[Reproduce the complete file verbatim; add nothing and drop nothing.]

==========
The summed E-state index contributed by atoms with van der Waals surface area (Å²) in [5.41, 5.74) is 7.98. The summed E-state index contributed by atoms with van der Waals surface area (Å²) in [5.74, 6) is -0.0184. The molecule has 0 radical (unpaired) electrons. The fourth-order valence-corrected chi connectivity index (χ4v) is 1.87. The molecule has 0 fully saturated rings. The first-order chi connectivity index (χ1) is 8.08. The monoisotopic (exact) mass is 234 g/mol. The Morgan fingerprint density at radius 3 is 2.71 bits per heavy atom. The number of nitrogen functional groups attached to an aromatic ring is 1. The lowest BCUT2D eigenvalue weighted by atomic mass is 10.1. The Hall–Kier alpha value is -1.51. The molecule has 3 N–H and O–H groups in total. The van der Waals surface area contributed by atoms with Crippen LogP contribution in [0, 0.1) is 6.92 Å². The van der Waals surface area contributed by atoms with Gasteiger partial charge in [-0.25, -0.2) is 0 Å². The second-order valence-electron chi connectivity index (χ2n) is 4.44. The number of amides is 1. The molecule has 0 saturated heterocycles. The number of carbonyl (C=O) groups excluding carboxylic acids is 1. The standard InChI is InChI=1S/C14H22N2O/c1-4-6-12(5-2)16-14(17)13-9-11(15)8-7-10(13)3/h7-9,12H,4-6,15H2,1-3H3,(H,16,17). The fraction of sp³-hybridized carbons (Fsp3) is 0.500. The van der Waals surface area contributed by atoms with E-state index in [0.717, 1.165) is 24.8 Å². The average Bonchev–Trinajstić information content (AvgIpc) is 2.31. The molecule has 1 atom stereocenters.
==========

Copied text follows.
The summed E-state index contributed by atoms with van der Waals surface area (Å²) in [5.41, 5.74) is 7.98. The summed E-state index contributed by atoms with van der Waals surface area (Å²) in [5.74, 6) is -0.0184. The molecule has 0 radical (unpaired) electrons. The fourth-order valence-corrected chi connectivity index (χ4v) is 1.87. The molecule has 0 fully saturated rings. The first-order chi connectivity index (χ1) is 8.08. The monoisotopic (exact) mass is 234 g/mol. The Morgan fingerprint density at radius 3 is 2.71 bits per heavy atom. The number of nitrogen functional groups attached to an aromatic ring is 1. The lowest BCUT2D eigenvalue weighted by atomic mass is 10.1. The Hall–Kier alpha value is -1.51. The molecule has 3 N–H and O–H groups in total. The van der Waals surface area contributed by atoms with Crippen LogP contribution in [0, 0.1) is 6.92 Å². The van der Waals surface area contributed by atoms with Gasteiger partial charge in [-0.25, -0.2) is 0 Å². The second-order valence-electron chi connectivity index (χ2n) is 4.44. The number of amides is 1. The molecule has 0 saturated heterocycles. The number of carbonyl (C=O) groups excluding carboxylic acids is 1. The standard InChI is InChI=1S/C14H22N2O/c1-4-6-12(5-2)16-14(17)13-9-11(15)8-7-10(13)3/h7-9,12H,4-6,15H2,1-3H3,(H,16,17). The fraction of sp³-hybridized carbons (Fsp3) is 0.500. The van der Waals surface area contributed by atoms with E-state index in [0.717, 1.165) is 24.8 Å². The average Bonchev–Trinajstić information content (AvgIpc) is 2.31. The molecule has 1 atom stereocenters.